The ministry has tasked its tax policy department with developing the plan, deputy minister Huynh Quang Hai confirmed to Tuoi Tre (Youth) newspaper on October 30.
Hai admitted that it is unlikely that the new tax policy will be issued before next year, but “it must be enacted in the future,” given the current tight state budget and the fact that “other countries have been collecting this kind of tax for years.”
The finance ministry began considering taxing multiple-home owners as early as 2009, with three possible tax plans on the table then.
The first plan was to levy fixed taxes on the second and any subsequent homes. Buildings under two stories would be exempted, while those with three stories and above would be subject to a tax of VND2,000 per square meter per year, according to the tentative tax plan.
The second plan considered a 0.03 percent tax on the value of the second and any subsequent homes after deducting VND1 billion (US$44,643). For example, if the house is valued at VND1.2 billion (US$53,571), the owner would pay a 0.03 percent tax on a VND200 million (US$8,929) value per year.
The final proposal sought to tax the extra area of the house, after deducting 200 square meters, with the tax ranging from VND2,000 to VND4,000 a square meter per year. This meant that if the house measured 300 square meters, the ‘taxable area’ is 100 square meters.
The plan failed to meet with approval from the lawmaking National Assembly, with lawmakers saying it was not the right time to impose housing taxes and that taxes collected would not contribute significantly to the state coffers.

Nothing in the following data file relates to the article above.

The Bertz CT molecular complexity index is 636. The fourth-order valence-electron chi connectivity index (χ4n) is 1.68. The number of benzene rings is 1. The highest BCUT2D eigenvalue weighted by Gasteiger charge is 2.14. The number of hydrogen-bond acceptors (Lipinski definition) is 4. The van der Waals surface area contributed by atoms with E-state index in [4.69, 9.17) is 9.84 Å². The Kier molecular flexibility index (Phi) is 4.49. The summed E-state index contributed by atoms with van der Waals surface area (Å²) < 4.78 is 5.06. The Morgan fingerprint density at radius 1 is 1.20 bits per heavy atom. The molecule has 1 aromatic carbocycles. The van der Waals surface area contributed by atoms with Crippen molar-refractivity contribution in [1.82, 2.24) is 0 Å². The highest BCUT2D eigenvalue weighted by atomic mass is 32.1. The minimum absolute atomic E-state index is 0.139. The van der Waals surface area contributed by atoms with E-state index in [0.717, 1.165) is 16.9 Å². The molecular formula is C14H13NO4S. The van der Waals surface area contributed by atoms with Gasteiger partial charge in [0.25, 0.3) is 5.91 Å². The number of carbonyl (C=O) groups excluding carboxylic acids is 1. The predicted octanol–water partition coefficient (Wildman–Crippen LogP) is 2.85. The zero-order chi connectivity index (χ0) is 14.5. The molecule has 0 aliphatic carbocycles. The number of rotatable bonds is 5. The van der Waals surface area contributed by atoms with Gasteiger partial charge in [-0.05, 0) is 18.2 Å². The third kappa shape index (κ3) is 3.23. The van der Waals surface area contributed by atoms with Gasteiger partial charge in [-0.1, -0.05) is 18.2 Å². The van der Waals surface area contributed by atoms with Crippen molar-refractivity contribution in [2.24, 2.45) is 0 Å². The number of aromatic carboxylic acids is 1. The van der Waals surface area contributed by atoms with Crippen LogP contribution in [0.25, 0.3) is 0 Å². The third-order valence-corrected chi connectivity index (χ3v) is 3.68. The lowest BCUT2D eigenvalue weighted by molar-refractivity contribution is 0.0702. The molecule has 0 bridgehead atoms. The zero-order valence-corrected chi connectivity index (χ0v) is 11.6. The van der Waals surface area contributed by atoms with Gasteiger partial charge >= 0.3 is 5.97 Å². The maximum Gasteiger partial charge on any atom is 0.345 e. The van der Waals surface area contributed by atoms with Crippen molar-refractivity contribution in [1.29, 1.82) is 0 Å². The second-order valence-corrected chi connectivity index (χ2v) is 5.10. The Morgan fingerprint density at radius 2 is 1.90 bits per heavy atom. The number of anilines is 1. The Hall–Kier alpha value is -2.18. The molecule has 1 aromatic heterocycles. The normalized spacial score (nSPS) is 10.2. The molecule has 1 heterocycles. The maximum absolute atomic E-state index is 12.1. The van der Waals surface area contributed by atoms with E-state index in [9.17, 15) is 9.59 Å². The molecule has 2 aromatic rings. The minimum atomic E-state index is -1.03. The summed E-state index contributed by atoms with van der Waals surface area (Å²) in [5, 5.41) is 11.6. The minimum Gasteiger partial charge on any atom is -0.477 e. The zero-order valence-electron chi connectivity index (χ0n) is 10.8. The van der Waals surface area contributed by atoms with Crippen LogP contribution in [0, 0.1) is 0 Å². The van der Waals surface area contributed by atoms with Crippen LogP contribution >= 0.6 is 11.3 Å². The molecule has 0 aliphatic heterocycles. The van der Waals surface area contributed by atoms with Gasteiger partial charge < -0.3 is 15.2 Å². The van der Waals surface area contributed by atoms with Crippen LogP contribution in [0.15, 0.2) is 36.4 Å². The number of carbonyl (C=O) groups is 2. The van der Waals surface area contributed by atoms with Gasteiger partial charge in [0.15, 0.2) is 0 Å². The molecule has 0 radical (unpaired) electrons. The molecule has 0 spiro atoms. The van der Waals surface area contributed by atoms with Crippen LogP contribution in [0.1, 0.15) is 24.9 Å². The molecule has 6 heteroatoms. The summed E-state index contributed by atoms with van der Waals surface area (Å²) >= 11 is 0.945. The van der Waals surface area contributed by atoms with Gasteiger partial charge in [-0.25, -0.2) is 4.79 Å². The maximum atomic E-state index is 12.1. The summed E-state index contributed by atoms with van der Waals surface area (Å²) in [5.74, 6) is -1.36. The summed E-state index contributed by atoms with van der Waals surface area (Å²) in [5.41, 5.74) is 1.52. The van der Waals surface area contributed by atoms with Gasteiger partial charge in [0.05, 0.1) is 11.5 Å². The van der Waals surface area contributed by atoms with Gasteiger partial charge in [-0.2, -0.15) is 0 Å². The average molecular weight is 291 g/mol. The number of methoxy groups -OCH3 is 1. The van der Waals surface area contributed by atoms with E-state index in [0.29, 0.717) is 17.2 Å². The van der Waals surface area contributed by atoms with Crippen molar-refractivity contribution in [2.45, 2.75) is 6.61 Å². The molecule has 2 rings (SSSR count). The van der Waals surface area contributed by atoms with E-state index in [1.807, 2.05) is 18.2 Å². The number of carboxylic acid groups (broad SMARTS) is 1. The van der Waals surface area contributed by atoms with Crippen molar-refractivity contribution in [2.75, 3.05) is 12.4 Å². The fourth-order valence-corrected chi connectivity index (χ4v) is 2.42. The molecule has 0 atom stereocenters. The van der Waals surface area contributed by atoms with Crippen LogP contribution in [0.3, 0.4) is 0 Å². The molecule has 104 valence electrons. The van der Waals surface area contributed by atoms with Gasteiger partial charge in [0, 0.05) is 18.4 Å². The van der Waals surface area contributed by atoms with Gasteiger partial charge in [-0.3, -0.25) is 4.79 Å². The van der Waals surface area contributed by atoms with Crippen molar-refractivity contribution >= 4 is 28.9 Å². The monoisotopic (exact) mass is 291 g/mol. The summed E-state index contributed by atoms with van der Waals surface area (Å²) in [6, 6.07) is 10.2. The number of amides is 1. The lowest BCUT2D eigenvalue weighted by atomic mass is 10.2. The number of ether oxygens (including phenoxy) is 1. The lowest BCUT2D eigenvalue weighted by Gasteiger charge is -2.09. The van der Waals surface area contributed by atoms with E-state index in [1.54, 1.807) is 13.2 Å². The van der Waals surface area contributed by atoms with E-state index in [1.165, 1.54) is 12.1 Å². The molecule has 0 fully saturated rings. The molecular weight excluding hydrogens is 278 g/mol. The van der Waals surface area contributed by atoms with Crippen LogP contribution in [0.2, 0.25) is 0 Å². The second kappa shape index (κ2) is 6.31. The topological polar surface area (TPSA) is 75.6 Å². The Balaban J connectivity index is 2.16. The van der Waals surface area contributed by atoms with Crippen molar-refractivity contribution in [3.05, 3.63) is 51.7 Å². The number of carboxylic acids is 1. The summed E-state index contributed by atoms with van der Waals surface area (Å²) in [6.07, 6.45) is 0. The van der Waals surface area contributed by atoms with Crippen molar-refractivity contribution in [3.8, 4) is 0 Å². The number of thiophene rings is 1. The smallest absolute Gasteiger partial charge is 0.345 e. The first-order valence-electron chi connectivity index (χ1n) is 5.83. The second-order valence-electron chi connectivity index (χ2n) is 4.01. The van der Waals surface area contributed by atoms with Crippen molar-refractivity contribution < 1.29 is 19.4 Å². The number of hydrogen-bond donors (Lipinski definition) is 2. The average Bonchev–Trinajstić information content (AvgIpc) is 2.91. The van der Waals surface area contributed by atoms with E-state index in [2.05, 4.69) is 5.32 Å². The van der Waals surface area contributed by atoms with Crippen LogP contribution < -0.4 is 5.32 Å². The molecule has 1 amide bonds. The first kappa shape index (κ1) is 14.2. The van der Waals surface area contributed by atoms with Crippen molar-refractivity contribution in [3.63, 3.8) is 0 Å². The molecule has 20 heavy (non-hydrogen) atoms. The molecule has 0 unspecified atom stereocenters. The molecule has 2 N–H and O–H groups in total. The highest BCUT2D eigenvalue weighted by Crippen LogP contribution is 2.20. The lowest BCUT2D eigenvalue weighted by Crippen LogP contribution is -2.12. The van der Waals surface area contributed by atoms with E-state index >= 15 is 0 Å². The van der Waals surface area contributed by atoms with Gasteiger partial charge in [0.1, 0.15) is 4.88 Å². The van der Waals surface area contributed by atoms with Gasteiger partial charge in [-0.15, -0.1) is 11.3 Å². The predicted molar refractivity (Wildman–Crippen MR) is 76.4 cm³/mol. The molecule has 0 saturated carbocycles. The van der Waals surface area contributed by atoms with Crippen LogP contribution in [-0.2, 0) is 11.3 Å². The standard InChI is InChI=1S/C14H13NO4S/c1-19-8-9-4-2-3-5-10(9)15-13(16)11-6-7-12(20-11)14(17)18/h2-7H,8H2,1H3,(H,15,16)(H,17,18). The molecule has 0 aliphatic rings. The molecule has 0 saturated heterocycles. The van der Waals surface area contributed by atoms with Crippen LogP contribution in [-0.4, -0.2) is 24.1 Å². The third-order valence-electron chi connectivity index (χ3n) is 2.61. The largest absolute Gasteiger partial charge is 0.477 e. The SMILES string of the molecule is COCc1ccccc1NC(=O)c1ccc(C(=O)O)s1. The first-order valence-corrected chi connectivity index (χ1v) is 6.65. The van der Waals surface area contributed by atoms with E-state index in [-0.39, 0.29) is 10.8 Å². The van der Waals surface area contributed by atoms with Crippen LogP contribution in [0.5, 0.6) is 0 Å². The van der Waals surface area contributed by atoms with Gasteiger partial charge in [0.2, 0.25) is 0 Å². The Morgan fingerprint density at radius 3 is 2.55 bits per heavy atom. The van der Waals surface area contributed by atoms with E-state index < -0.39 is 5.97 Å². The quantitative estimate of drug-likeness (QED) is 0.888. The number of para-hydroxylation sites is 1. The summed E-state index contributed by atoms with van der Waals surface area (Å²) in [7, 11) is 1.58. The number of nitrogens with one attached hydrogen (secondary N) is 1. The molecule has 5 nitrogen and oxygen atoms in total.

However, seven years on, the finance ministry and several experts now believe it is high time the plan was reconsidered.
In an interview with Tuoi Tre on Sunday, Professor Dang Hung Vo, former deputy minister of natural resources, said that Vietnam is lagging way behind other countries in imposing property tax.
Vo said homeowners must pay taxes, and that tax rates must be progressively increased on the second and any subsequent homes.
“Some houses are built on very large land plots so the owners should pay taxes that ensure social equality,” he underlined.
Prof. Vo explained that the current social inequality meant that the state only collects a modest amount of land use tax from homeowners, which is insufficient to cover expenses that maintain working public amenities.
Vietnam sets a land use tax of 0.03-0.07 percent based on the government-stipulated property prices, while other countries impose taxes of 1 to 1.5 percent on the property's market price, according to the professor.
“The government’s prices are always much lower than market prices,” he said.
“For instance, I have a 150 square meter house in Hanoi but only have to pay VND1 million (US$45) in land use tax per year, which is unreasonably low.”
Assoc. Prof. Nguyen Dinh Chien, from the tax department of the Academy of Finance, backed the idea that people who own multiple homes pay taxes that ensure social equality.
“Multi-home owners only live in one of their many houses, and the remaining are up for rent,” Chien said, implying that their rental incomes are to be taxed.
Dr. Do Thi Thin, another tax expert, said people who own multiple houses are high-income earners so “regulating their income via tax” will create fairness.
Other industry insiders said the multiple-home tax will prevent property speculation.
“As they do not have to pay any taxes for the ‘extra’ properties, and the land use taxes are modest, many people are willing to ‘stockpile’ homes in the hope of deriving profit,” one financial expert said.
Property speculation sometimes sends house prices skyrocketing, making them unaffordable for buyers with shallow pockets.